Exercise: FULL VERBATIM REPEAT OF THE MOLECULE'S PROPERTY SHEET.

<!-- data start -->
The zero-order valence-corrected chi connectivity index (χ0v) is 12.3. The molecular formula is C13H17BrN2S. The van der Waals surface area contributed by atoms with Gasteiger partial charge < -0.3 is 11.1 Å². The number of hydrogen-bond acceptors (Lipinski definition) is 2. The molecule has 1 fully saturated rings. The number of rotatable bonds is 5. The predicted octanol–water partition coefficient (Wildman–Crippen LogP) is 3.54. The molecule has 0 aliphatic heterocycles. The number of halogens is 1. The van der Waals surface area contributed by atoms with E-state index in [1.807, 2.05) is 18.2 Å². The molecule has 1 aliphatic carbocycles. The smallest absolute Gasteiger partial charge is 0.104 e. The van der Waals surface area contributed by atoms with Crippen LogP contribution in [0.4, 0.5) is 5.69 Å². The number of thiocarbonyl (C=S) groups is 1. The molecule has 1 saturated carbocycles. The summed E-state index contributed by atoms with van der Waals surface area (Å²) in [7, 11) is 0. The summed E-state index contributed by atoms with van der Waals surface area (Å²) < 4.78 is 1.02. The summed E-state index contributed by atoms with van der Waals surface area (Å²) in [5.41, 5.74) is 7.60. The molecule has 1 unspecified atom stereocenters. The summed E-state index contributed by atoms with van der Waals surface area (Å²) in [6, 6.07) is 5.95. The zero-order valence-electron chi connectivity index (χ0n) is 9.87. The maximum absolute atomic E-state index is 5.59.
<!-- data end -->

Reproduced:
The zero-order valence-corrected chi connectivity index (χ0v) is 12.3. The molecular formula is C13H17BrN2S. The van der Waals surface area contributed by atoms with Gasteiger partial charge < -0.3 is 11.1 Å². The number of hydrogen-bond acceptors (Lipinski definition) is 2. The molecule has 1 fully saturated rings. The number of rotatable bonds is 5. The predicted octanol–water partition coefficient (Wildman–Crippen LogP) is 3.54. The molecule has 0 aliphatic heterocycles. The number of halogens is 1. The van der Waals surface area contributed by atoms with E-state index in [1.807, 2.05) is 18.2 Å². The molecule has 1 aliphatic carbocycles. The smallest absolute Gasteiger partial charge is 0.104 e. The van der Waals surface area contributed by atoms with Crippen LogP contribution in [0.4, 0.5) is 5.69 Å². The number of thiocarbonyl (C=S) groups is 1. The molecule has 1 saturated carbocycles. The summed E-state index contributed by atoms with van der Waals surface area (Å²) in [7, 11) is 0. The summed E-state index contributed by atoms with van der Waals surface area (Å²) < 4.78 is 1.02. The summed E-state index contributed by atoms with van der Waals surface area (Å²) in [5.41, 5.74) is 7.60. The molecule has 1 unspecified atom stereocenters. The summed E-state index contributed by atoms with van der Waals surface area (Å²) in [6, 6.07) is 5.95. The zero-order valence-electron chi connectivity index (χ0n) is 9.87. The maximum absolute atomic E-state index is 5.59.